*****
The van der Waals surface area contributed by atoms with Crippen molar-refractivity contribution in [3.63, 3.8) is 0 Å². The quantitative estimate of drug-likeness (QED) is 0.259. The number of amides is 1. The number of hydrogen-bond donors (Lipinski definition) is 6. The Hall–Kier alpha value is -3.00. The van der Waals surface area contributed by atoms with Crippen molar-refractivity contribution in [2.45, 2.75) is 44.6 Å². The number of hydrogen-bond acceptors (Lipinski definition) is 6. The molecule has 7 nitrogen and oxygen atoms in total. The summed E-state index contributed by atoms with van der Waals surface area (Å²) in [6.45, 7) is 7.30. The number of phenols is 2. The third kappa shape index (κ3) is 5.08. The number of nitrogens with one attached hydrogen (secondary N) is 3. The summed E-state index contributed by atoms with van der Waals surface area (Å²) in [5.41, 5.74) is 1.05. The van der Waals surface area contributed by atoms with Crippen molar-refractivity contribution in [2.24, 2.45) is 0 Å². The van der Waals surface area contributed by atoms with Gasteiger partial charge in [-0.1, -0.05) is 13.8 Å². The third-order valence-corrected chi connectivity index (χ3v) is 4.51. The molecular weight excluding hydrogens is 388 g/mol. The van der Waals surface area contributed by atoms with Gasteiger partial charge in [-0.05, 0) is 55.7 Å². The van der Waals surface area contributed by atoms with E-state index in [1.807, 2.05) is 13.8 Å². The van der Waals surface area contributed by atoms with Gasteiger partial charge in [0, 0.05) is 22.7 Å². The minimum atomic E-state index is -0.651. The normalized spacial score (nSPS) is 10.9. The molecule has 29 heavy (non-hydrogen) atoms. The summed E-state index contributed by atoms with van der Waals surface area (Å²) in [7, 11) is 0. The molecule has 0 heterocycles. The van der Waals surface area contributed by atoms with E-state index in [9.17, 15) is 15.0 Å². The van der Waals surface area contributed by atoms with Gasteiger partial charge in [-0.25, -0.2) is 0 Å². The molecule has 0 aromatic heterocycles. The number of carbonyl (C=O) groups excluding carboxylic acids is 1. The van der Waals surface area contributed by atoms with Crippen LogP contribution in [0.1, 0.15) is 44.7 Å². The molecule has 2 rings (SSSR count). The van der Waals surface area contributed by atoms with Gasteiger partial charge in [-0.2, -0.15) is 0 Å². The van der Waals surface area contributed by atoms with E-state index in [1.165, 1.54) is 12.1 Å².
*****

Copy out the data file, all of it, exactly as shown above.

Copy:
The van der Waals surface area contributed by atoms with Crippen molar-refractivity contribution in [3.63, 3.8) is 0 Å². The quantitative estimate of drug-likeness (QED) is 0.259. The number of amides is 1. The number of hydrogen-bond donors (Lipinski definition) is 6. The Hall–Kier alpha value is -3.00. The van der Waals surface area contributed by atoms with Crippen molar-refractivity contribution in [2.45, 2.75) is 44.6 Å². The number of hydrogen-bond acceptors (Lipinski definition) is 6. The molecule has 7 nitrogen and oxygen atoms in total. The summed E-state index contributed by atoms with van der Waals surface area (Å²) in [6.45, 7) is 7.30. The number of phenols is 2. The third kappa shape index (κ3) is 5.08. The number of nitrogens with one attached hydrogen (secondary N) is 3. The summed E-state index contributed by atoms with van der Waals surface area (Å²) in [5.41, 5.74) is 1.05. The van der Waals surface area contributed by atoms with Crippen molar-refractivity contribution in [2.24, 2.45) is 0 Å². The van der Waals surface area contributed by atoms with Gasteiger partial charge in [-0.1, -0.05) is 13.8 Å². The third-order valence-corrected chi connectivity index (χ3v) is 4.51. The molecular weight excluding hydrogens is 388 g/mol. The van der Waals surface area contributed by atoms with Gasteiger partial charge in [-0.05, 0) is 55.7 Å². The van der Waals surface area contributed by atoms with E-state index in [1.807, 2.05) is 13.8 Å². The van der Waals surface area contributed by atoms with Gasteiger partial charge in [0, 0.05) is 22.7 Å². The minimum atomic E-state index is -0.651. The normalized spacial score (nSPS) is 10.9. The molecule has 29 heavy (non-hydrogen) atoms. The summed E-state index contributed by atoms with van der Waals surface area (Å²) in [7, 11) is 0. The molecule has 0 heterocycles. The van der Waals surface area contributed by atoms with E-state index in [9.17, 15) is 15.0 Å². The van der Waals surface area contributed by atoms with Gasteiger partial charge in [-0.25, -0.2) is 0 Å². The molecule has 0 aromatic heterocycles. The number of carbonyl (C=O) groups excluding carboxylic acids is 1. The van der Waals surface area contributed by atoms with Crippen LogP contribution in [0.1, 0.15) is 44.7 Å². The molecule has 2 rings (SSSR count). The van der Waals surface area contributed by atoms with Gasteiger partial charge in [-0.2, -0.15) is 0 Å². The van der Waals surface area contributed by atoms with E-state index in [1.165, 1.54) is 12.1 Å².